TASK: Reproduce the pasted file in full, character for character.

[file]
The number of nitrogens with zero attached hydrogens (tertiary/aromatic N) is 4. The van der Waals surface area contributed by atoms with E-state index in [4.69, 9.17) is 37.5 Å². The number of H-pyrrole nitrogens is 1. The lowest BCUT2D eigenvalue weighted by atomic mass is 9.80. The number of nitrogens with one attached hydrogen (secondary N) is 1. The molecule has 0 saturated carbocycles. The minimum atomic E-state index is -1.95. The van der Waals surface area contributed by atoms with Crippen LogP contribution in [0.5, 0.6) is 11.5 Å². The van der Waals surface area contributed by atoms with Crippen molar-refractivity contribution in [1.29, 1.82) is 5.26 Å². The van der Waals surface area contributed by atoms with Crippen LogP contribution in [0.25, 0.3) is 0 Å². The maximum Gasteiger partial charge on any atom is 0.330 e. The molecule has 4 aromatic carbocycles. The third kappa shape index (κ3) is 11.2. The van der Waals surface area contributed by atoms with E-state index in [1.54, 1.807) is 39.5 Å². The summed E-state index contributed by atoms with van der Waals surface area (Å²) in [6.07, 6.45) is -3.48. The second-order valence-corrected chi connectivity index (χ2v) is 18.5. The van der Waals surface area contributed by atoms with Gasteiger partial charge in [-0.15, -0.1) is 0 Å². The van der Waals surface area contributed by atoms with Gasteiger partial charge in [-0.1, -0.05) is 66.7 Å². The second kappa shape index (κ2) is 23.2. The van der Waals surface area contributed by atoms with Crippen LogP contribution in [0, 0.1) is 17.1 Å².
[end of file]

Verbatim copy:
The number of nitrogens with zero attached hydrogens (tertiary/aromatic N) is 4. The van der Waals surface area contributed by atoms with E-state index in [4.69, 9.17) is 37.5 Å². The number of H-pyrrole nitrogens is 1. The lowest BCUT2D eigenvalue weighted by atomic mass is 9.80. The number of nitrogens with one attached hydrogen (secondary N) is 1. The molecule has 0 saturated carbocycles. The minimum atomic E-state index is -1.95. The van der Waals surface area contributed by atoms with Crippen LogP contribution in [0.5, 0.6) is 11.5 Å². The van der Waals surface area contributed by atoms with Crippen molar-refractivity contribution in [1.29, 1.82) is 5.26 Å². The van der Waals surface area contributed by atoms with Crippen LogP contribution in [0.25, 0.3) is 0 Å². The maximum Gasteiger partial charge on any atom is 0.330 e. The molecule has 4 aromatic carbocycles. The third kappa shape index (κ3) is 11.2. The van der Waals surface area contributed by atoms with E-state index in [1.54, 1.807) is 39.5 Å². The summed E-state index contributed by atoms with van der Waals surface area (Å²) in [6.07, 6.45) is -3.48. The second-order valence-corrected chi connectivity index (χ2v) is 18.5. The van der Waals surface area contributed by atoms with Gasteiger partial charge in [-0.15, -0.1) is 0 Å². The van der Waals surface area contributed by atoms with Gasteiger partial charge in [-0.1, -0.05) is 66.7 Å². The second kappa shape index (κ2) is 23.2. The van der Waals surface area contributed by atoms with Crippen LogP contribution in [0, 0.1) is 17.1 Å².